Though he would go on to work with other composers (and have his songs be nominated for the best original song Oscar nine times), Mack Gordon spent the 1930s paired with English pianist and composer Harry Revel. The duo were very successful indeed, penning a string of popular songs that included “Underneath the Harlem Moon,” “College Rhythm,” and our personal favorite Gordon-Revel tune, “Did You Ever See a Dream Walking?”
This Snapshot in Prose captures the pair in 1934, at the height of their shared success. Read to the end of the piece, and you’ll find some of our favorite renditions of a few Gordon-Revel compositions.
For those who think outrage over lyrics and rhythms in popular music began with those decrying gangsta rap, with Tipper Gore‘s penchant for warning stickers, or even those fuddy-duddies who were outraged by the onstage antics of Elvis Presley and other rockers in the 1950s, what follows may come be an eye-opener For, while Snapshot in Prose usually profiles a popular Cladrite Radio performer at a particular point in his or her career, this week, we’re sharing a 1934 essay from Popular Songs magazine bemoaning the intrusion into the popular music and radio broadcasts of the day by would-be moral arbiters armed with newly sharpened censor’s scissors.
It’s interesting to note that the article mentions the “purification” of movies, too, given that 1934 was the year that Breen Production Code began to be strictly enforced by Will Hayes and his associates.
We have some big news for you, straight from Cladrite Industries’ central office in the heart of New York City:
It’s with great pleasure that we announce that Cladrite Radio will now be featuring performances taken from rare Vitaphone shorts, via recordings generously provided by one of the driving forces behind the Vitaphone Project, Ron Hutchinson, corresponding secretary and editor of the organization’s newsletter, The Vitaphone News.
That’s right, listeners of Cladrite Radio will be able to enjoy recordings that date back eighty years and more and are not commercially available anywhere, including performances by such Cladrite favorites as Rudy Vallée, Ben Bernie and His Orchestra, Horace Heidt and His Calfornians, and Abe Lyman and His Band, just to name a few.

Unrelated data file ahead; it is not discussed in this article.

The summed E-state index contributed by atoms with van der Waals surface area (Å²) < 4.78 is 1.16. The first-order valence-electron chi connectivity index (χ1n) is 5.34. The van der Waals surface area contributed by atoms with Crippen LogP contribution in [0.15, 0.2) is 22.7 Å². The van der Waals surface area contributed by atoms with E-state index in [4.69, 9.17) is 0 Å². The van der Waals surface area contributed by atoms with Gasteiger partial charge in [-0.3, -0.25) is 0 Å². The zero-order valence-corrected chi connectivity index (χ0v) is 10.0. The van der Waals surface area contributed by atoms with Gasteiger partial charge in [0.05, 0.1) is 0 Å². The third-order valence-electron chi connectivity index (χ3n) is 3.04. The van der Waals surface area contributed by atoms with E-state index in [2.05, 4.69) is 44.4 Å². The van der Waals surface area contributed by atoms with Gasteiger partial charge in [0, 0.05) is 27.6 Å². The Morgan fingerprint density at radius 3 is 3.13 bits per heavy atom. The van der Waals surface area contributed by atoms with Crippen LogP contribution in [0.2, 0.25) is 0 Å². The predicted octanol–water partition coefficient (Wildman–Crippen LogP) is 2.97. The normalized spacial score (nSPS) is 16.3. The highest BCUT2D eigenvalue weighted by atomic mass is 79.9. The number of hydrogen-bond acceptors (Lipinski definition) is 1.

What are Vitaphone shorts and The Vitaphone Project?
Well, here’s a snippet from a 1926 short featuring an act called Witt & Berg (note: the restored shorts are much clearer than this online sample):
And here are a couple of the songs we’ll be featuring in our first batch Vitaphone recordings:
Anyone with a casual interest in classic movies knows that The Jazz Singer (1927), starring Al Jolson, is considered the first “talkie” feature motion picture (even though that picture is arguably a silent movie with sound segments). (Incidentally, the recent three-disc DVD reissue of The Jazz Singer includes a disc that features several Vitaphone shorts.)
The same process used to create the sound for that ground-breaking picture was also used in literally hundreds of short subjects, dating back a year earlier to 1926.
The Vitaphone process depended on the use of a separate 16-inch record that was synchronized with the film, as opposed to the later practice of imprinting the sound on the edge of the film itself.
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